In order to stay current with the latest automotive trends and help consumers select the best vehicle for their needs, the Editors of Consumer Guide® Automotive test drive more than 150 new vehicles each year. We select the top ones in each class as Best Buys. This is our highest ranking.

A vehicle does not become a Best Buy based solely on objective ratings. It also has to distinguish itself as being a good dollar value compared to others in the class.

What’s New for 2020

Crossover SUVs continue to enjoy impressive sales growth, most of it at the expense of traditional passenger-car sales, which are declining. Many industry observers believe that this trend signifies a permanent shift in American buyers’ tastes, and automakers are allocating their product-development resources accordingly. Ford Motor Company announced in April 2018 that it was phasing out almost all of its traditional passenger cars over the next few years; the only “survivor” is likely to be the Ford Mustang. Ford will be focusing the majority of its resources on trucks and SUVs, as well as hybrids and pure electric vehicles. Other manufacturers haven’t made official statements as specific as Ford’s, but most of them are moving in a similar direction. GM has announced that several of its passenger cars, such as the Chevrolet Impala and Chevrolet Sonic, will be phased out after the current generations of the vehicles run their course.

Electric vehicles are proliferating as well, though at a slightly slower pace than new SUVs. As of now, only a few pure-electric vehicles are offered in all 50 states, but that is changing as new EVs continue to be introduced—and new public charging stations continue to be built. Many luxury-brand automakers have new EVs in the works, and many of them are overtly focused on high performance. Some—but not all—mainstream manufacturers are pivoting toward EVs as well. Ford has announced that it has six pure-electric vehicles planned for introduction by the 2022 model year.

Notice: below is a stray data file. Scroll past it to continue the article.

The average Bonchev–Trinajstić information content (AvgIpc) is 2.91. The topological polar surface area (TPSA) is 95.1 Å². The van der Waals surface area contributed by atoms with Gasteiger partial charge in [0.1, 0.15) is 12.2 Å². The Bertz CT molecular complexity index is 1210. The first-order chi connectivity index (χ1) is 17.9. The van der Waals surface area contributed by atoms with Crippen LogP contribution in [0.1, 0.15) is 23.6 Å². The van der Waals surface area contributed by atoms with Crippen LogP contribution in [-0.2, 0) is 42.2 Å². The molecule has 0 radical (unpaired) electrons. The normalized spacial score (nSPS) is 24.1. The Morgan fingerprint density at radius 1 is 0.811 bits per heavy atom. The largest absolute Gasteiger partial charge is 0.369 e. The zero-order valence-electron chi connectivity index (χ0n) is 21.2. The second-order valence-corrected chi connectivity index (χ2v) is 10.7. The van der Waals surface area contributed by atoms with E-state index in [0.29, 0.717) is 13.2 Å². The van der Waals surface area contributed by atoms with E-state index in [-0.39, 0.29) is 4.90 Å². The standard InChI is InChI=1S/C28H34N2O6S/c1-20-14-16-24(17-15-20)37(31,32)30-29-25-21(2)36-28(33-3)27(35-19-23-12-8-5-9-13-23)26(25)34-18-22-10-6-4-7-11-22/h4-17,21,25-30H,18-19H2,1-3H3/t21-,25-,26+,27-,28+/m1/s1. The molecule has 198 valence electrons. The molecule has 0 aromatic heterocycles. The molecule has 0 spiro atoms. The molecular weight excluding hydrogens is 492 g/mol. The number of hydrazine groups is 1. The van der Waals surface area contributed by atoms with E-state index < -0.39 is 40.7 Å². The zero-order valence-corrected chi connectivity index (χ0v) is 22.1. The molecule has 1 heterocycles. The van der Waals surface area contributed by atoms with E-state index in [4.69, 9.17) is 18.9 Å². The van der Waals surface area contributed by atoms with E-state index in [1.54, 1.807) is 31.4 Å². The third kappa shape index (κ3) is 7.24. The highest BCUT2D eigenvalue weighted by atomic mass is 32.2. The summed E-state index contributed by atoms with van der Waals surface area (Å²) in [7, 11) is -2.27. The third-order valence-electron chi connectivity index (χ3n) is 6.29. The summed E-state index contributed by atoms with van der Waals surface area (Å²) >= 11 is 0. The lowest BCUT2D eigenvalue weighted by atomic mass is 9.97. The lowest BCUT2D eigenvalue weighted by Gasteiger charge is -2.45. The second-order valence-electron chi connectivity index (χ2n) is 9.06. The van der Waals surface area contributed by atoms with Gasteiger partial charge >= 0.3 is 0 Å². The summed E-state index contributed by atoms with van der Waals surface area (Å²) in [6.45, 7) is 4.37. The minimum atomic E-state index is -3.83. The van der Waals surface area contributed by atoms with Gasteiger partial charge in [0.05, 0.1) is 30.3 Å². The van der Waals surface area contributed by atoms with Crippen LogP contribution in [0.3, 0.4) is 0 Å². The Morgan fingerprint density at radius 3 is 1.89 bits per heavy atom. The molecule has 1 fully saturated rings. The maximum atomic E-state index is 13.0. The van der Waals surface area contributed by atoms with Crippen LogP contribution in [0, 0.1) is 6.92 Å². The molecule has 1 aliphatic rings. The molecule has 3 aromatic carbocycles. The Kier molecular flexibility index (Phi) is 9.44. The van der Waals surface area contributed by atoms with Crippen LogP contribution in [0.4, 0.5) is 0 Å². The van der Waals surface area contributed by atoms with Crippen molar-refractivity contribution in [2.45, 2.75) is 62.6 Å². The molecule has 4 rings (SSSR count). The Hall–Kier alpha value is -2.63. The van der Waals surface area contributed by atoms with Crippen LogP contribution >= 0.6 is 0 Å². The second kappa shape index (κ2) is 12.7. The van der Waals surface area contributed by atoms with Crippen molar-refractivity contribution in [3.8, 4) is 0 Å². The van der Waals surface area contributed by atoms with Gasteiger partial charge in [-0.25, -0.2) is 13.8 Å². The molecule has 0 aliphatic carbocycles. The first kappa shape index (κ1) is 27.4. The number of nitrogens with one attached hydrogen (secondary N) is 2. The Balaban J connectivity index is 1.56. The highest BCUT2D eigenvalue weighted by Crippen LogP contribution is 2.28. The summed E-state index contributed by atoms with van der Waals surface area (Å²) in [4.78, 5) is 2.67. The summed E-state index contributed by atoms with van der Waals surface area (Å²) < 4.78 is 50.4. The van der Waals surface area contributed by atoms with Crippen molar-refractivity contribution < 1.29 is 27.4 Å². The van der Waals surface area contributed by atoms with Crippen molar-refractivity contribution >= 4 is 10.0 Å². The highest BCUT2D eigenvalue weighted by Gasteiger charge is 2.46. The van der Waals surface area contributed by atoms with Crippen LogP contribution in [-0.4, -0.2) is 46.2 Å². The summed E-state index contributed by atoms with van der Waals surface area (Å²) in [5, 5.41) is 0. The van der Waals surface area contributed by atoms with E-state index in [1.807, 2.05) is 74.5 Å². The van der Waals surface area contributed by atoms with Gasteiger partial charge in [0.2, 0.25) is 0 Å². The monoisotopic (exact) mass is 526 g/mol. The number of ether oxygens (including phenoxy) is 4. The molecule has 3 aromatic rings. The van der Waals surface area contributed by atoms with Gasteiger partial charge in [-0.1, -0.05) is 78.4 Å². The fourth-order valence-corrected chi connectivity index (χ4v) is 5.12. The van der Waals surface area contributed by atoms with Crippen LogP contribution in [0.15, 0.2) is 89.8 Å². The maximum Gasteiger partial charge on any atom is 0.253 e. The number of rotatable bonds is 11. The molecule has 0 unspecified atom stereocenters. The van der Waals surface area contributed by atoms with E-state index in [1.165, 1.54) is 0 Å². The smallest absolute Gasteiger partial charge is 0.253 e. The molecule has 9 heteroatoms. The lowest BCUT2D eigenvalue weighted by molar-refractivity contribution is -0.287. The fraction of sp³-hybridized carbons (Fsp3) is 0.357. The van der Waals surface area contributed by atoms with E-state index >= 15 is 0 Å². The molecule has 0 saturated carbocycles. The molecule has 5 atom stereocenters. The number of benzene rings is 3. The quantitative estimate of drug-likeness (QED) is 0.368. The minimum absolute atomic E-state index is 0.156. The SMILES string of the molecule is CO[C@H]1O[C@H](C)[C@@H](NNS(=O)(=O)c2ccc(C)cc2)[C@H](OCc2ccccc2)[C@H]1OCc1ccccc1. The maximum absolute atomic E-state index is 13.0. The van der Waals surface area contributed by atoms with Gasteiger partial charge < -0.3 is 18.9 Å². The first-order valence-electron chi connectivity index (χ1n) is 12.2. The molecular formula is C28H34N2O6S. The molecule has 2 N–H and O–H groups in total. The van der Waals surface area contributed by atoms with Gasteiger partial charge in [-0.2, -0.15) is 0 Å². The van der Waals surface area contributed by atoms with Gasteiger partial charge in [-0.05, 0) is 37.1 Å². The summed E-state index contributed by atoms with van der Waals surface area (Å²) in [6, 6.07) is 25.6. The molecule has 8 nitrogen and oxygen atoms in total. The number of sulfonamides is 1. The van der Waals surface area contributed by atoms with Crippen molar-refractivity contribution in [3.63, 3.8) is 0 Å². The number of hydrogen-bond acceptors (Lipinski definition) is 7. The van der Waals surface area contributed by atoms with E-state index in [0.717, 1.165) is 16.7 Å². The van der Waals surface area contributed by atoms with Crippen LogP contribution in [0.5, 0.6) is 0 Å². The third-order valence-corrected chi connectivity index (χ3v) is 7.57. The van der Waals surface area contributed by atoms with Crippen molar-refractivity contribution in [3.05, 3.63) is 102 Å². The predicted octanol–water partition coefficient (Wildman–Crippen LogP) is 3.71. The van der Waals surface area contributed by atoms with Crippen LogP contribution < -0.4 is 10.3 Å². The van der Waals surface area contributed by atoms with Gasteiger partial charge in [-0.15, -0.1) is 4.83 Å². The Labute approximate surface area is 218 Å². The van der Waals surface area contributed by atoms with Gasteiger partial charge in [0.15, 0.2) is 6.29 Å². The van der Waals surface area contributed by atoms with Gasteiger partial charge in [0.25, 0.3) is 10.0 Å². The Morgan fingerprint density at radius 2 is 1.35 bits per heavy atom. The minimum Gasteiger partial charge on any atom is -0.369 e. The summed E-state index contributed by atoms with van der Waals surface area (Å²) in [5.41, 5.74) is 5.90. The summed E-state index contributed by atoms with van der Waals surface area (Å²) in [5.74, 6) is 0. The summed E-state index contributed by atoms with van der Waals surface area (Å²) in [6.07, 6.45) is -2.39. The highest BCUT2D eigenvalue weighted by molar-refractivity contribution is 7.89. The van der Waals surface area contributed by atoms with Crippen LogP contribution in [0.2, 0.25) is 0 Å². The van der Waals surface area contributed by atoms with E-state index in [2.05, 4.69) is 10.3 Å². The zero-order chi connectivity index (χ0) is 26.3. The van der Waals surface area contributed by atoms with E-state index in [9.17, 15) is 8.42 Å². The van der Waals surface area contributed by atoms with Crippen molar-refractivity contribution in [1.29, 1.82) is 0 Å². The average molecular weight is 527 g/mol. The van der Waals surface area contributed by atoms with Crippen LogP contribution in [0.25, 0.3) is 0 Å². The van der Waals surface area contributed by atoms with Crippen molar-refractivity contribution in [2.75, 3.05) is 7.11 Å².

As has been consistent throughout automotive history, luxury and connectivity features continue to “trickle down” into less-expensive cars. It’s not uncommon for leather upholstery, heated seats, a navigation system, Bluetooth connectivity, and Apple CarPlay/Android Auto functionality to be offered (or standard) in even subcompact and compact cars and SUVs. Semiautonomous driving systems—such as Mercedes-Benz’s Drive Pilot and Cadillac’s Super Cruise—are at the current cutting edge of production passenger-vehicle technology. Those systems are mostly restricted to high-end luxury-brand vehicles for now, but the mainstream brands aren’t far behind. Nissan already offers ProPILOT Assist—a driving-assistance system that includes some semi-autonomous functions—in most of its model lineup.

Likewise, new safety features are constantly being introduced. With a cocoon of airbags already being common in most vehicles, the emphasis has been on avoiding an accident in the first place, via “active safety” features. Most vehicles are offering forward collision warning with automatic emergency braking, lane-departure warning and intervention, lane-keep assist, blind-spot alert, cross-traffic alert, and rear-obstacle detection, in some cases as standard equipment. And, thanks to a recent government mandate, rearview cameras are now required in almost all new vehicles.